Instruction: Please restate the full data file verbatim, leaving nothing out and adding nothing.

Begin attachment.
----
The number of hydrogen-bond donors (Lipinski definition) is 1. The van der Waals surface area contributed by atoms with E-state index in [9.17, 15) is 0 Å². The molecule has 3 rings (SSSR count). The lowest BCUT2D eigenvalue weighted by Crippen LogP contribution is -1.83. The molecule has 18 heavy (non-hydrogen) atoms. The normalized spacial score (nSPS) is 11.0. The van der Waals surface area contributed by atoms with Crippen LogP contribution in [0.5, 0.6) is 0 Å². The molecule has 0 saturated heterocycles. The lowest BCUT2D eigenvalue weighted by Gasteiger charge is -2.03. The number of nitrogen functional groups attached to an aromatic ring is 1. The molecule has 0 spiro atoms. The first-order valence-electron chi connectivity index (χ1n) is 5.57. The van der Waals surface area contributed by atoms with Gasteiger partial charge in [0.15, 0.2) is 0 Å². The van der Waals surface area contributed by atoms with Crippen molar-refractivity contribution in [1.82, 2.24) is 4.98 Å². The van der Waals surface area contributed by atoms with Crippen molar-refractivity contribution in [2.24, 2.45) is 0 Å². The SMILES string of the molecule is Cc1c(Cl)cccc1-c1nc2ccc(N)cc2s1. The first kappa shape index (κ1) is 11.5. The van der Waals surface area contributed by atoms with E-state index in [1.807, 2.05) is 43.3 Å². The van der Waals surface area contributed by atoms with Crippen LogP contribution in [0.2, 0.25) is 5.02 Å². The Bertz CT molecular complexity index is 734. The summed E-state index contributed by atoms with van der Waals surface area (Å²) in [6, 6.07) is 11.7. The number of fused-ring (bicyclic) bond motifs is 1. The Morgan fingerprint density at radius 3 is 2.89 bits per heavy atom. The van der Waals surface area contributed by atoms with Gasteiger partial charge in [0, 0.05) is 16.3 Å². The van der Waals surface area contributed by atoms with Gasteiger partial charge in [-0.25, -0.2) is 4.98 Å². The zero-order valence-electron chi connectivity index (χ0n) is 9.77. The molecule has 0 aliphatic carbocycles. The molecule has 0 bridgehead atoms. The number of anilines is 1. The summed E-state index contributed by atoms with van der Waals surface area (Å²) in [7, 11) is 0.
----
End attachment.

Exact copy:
The number of hydrogen-bond donors (Lipinski definition) is 1. The van der Waals surface area contributed by atoms with E-state index in [9.17, 15) is 0 Å². The molecule has 3 rings (SSSR count). The lowest BCUT2D eigenvalue weighted by Crippen LogP contribution is -1.83. The molecule has 18 heavy (non-hydrogen) atoms. The normalized spacial score (nSPS) is 11.0. The van der Waals surface area contributed by atoms with Crippen LogP contribution in [0.5, 0.6) is 0 Å². The molecule has 0 saturated heterocycles. The lowest BCUT2D eigenvalue weighted by Gasteiger charge is -2.03. The number of nitrogen functional groups attached to an aromatic ring is 1. The molecule has 0 spiro atoms. The first-order valence-electron chi connectivity index (χ1n) is 5.57. The van der Waals surface area contributed by atoms with Gasteiger partial charge in [0.15, 0.2) is 0 Å². The van der Waals surface area contributed by atoms with Crippen molar-refractivity contribution in [1.82, 2.24) is 4.98 Å². The van der Waals surface area contributed by atoms with Crippen molar-refractivity contribution in [2.24, 2.45) is 0 Å². The SMILES string of the molecule is Cc1c(Cl)cccc1-c1nc2ccc(N)cc2s1. The first kappa shape index (κ1) is 11.5. The van der Waals surface area contributed by atoms with E-state index in [1.807, 2.05) is 43.3 Å². The van der Waals surface area contributed by atoms with Crippen LogP contribution in [0.2, 0.25) is 5.02 Å². The Bertz CT molecular complexity index is 734. The summed E-state index contributed by atoms with van der Waals surface area (Å²) in [6, 6.07) is 11.7. The number of fused-ring (bicyclic) bond motifs is 1. The Morgan fingerprint density at radius 3 is 2.89 bits per heavy atom. The van der Waals surface area contributed by atoms with Gasteiger partial charge in [0, 0.05) is 16.3 Å². The van der Waals surface area contributed by atoms with Gasteiger partial charge in [-0.25, -0.2) is 4.98 Å². The zero-order valence-electron chi connectivity index (χ0n) is 9.77. The molecule has 0 aliphatic carbocycles. The molecule has 0 bridgehead atoms. The number of anilines is 1. The summed E-state index contributed by atoms with van der Waals surface area (Å²) in [7, 11) is 0.